The group is millenarian. Mr. Xu, followers say, predicted that Jesus would return to earth and eliminate nonbelievers in 1989, then again in 1993. When this did not happen, Mr. Xu explained that even God misjudged how long Abraham's descendants would stay in Egypt. He did not set a third date for the Second Coming.

...Since the early days of economic reforms in the 1980's, China has eased restrictions on religious activity, especially in the cities.

But registration requirements and periodic harassment limit growth, as does a chronic shortage of clerics. The five officially recognized religions - Buddhism, Taoism, Islam, Catholicism and Protestantism - cannot promote themselves or expand easily. The goal seems to be to prevent any from acquiring clout to rival the Communist Party.

The losers are marginalized people who need spiritual support the most, like laid-off workers and rural migrants in cities and peasants in the countryside. They get little benefit from churches that cannot, by law, reach out to them.

One movement that took advantage of this gap was Falun Gong, which espouses an idiosyncratic mix of traditional Chinese qigong exercises and meditation. Its millions of loyal followers resisted stubbornly, though peacefully, when the government crushed it in 1999.

Christian sects form and mutate in the countryside, vying to attract the same disadvantaged classes.

"Cults are thriving among those the government has abandoned," says Kang Xiaoguang, a political scientist at Qinghua University in Beijing. "They provide social services the government no longer does. They give people a sense of belonging," he said.

There are the Shouters 呼喊派 and the Spirit Church 主神教, the Disciples Association 門徒會 and White Sun, the Holistic Church and the Crying Faction. Many are apocalyptic. A few are strongly anti-Communist. Three Grades of Servants and Eastern Lightning are among the largest, each claiming membership in the millions.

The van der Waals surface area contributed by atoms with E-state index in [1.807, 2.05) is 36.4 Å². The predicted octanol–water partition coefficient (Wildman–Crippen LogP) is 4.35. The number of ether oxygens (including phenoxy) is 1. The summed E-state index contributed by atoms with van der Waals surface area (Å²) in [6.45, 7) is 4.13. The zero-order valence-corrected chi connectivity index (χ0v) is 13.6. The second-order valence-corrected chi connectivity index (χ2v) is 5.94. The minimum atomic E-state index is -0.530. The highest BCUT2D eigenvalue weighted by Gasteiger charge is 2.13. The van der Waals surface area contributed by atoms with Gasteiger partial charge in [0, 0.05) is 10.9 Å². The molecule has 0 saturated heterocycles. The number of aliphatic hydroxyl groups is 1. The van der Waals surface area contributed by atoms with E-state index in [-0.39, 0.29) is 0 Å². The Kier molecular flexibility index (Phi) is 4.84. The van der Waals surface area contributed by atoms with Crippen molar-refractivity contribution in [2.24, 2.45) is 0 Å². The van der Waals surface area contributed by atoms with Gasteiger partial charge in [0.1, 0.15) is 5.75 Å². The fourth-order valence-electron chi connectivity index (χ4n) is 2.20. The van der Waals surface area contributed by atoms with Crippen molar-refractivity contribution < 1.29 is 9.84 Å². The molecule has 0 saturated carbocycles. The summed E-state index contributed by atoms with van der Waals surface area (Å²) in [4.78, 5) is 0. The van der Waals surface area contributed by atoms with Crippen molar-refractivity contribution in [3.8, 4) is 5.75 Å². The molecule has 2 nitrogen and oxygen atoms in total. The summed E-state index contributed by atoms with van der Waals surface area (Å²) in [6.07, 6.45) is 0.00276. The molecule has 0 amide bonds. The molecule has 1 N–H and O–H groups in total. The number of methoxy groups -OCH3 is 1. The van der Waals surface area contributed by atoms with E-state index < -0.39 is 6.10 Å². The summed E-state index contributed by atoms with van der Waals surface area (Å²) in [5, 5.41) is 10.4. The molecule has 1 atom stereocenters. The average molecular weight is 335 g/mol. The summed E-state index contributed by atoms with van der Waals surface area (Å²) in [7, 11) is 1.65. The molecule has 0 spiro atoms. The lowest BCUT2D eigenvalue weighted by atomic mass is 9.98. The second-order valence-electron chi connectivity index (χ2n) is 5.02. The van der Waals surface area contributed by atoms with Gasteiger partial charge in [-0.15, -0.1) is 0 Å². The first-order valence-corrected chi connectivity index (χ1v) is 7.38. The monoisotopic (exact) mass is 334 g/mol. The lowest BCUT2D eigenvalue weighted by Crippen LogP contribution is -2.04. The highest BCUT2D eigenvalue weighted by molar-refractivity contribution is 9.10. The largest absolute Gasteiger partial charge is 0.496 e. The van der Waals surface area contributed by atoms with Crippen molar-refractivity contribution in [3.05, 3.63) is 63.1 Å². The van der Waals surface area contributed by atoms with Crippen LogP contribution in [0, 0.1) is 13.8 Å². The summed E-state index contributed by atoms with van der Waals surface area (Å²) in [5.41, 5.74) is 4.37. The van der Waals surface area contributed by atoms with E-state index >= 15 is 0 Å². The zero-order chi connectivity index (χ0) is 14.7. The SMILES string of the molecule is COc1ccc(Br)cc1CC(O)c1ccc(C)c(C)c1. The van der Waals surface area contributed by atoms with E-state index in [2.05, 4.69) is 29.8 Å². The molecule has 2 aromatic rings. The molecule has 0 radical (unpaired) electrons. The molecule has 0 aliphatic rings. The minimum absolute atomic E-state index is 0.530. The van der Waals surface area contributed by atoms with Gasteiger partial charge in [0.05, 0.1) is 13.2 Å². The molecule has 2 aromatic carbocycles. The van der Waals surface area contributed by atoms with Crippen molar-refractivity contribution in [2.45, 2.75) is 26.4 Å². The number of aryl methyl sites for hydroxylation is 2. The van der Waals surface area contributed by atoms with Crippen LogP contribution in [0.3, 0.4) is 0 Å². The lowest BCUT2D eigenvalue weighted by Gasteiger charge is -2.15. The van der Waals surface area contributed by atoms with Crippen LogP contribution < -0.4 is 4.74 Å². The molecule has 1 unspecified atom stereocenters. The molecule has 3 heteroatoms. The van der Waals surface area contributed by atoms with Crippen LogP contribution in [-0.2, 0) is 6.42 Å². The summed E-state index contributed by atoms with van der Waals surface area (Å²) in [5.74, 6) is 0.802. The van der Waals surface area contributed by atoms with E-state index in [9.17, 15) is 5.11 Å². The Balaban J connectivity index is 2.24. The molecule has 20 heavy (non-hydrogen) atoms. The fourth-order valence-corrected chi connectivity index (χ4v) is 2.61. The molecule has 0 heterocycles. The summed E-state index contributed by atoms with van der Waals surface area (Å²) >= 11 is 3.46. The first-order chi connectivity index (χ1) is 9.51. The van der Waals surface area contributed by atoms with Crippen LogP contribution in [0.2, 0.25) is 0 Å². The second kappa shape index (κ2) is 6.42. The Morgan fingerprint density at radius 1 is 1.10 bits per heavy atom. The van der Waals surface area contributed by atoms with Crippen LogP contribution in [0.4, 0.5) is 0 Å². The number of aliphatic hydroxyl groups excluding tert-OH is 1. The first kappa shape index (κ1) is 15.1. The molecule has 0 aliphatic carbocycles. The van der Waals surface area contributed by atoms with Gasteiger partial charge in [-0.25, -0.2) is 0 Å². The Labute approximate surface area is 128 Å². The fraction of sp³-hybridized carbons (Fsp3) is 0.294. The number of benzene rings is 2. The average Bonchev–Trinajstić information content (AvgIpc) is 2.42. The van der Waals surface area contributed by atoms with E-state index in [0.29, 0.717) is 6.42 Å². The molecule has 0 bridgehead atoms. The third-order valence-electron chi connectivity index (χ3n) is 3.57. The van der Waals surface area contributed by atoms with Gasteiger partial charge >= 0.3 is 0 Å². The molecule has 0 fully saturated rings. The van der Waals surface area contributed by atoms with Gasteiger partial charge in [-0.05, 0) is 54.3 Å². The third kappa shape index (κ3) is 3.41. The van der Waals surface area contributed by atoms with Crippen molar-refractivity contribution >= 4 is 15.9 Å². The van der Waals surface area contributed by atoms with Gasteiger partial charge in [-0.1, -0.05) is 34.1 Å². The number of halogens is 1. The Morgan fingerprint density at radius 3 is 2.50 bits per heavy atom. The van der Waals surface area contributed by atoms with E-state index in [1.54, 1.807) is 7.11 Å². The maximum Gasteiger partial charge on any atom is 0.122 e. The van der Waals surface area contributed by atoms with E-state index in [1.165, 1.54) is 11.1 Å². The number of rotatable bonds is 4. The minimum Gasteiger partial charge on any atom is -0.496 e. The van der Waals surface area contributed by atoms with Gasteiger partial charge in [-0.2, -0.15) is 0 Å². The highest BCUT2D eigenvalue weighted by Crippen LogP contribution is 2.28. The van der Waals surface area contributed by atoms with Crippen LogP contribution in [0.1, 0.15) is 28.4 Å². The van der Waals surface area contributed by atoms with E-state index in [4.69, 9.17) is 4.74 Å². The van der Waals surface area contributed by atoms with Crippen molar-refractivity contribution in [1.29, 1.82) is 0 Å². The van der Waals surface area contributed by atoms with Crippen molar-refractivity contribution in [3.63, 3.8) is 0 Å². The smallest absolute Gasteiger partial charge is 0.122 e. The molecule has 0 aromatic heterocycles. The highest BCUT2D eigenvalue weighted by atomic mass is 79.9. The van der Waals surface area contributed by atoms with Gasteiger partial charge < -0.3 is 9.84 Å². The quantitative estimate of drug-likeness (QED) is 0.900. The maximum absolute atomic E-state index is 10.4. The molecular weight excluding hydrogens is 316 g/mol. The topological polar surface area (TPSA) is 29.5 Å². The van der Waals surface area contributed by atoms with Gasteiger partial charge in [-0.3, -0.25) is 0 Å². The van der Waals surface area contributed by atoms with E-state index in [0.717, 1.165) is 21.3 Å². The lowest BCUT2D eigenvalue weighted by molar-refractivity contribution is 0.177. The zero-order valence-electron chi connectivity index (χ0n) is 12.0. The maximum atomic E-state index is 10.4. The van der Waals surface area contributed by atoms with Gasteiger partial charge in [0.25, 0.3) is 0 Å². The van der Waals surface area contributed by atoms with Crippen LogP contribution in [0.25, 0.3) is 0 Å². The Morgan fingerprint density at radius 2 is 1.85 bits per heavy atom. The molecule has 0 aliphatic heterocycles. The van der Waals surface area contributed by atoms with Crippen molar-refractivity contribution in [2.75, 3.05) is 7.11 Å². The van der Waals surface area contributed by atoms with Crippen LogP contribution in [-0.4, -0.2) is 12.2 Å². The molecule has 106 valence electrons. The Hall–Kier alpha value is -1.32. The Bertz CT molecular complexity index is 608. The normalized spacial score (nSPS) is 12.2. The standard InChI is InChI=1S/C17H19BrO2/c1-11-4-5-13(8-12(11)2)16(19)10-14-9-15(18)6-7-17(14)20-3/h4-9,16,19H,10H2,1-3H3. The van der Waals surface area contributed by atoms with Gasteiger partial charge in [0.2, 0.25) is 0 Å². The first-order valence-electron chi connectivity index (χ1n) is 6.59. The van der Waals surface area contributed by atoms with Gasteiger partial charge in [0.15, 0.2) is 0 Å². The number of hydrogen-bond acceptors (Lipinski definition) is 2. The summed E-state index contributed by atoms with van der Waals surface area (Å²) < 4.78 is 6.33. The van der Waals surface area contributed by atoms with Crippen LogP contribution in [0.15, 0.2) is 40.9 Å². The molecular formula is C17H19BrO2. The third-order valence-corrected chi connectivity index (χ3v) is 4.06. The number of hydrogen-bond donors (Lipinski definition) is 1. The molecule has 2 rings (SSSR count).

Their identities may be less important than their profusion. They erupt suddenly, shocking authorities with their secrecy, financial wherewithal, tight-knit organization and, occasionally, their willingness to use force.

For the Communist Party, this is uncomfortably reminiscent of China's past. Millenarian sects have been harbingers of dynastic change since the Yellow Turbans contributed to the fall of the Han Dynasty at the end of the second century. As recently as the 19th century, the Taiping and Boxer rebellions weakened the Qing Dynasty and fostered the social turmoil that eventually helped the Communists themselves to take power.

Earlier this year, the government ordered the agency established to combat Falun Gong, called the 610 Office, to pursue a crackdown against rural cults.

"The threat posed by Falun Gong has been superseded by organizations in the countryside that are vying with the party for people's hearts," a document posted by the 610 Office says. "Some are even the spearhead of a movement to seize power from the Communist Party."

The 610 Office lists Eastern Lightning as a top target. The group was founded in 1990 by a woman, surnamed Deng, who claims that she is the returned Jesus Christ. It recruits mainly from other religious groups and often uses tactics that include spying, kidnapping and brainwashing, according to two people who say they were forcibly held by the group.

Authorities banned Eastern Lightning several years ago. But it has expanded to become by some foreign estimates the largest underground religious group in China.

In Huaide, as in other northeastern hotspots, Eastern Lightning set its sights on the main local religious force: Three Grades of Servants. In early 2003, Eastern Lightning recruited a few members in Huaide. They in turn were given conversion quotas and an urgent timetable: to save as many souls as possible before the female Jesus wiped out nonbelievers.

...The founder of the [Three Grades of Servants] sect, Xu Shuangfu, was apprehended this summer after a long manhunt. Christian activist groups abroad led a campaign to protest the arrest, citing it as evidence of harsh reprisals against house churches. China's Public Security Bureau said in a written statement that Mr. Xu was charged with ordering murders and leading an "illegal cult."
I found some of the characters here. And I thought Lightning from the East wasn't still going strong. Anyway, the assumption is that there is a spiritual void. How is it that the Americans are so religious while the Europeans are not? And will Bush come out in support of these crazies?

Update I

Xu Shuangfu earlier received a mention at Radio Free China, but I can't find anything about this.
Update II
Three Grades of Servants was called 三班仆人. Xu was executed after being tortured into confessing.

Do not believe ....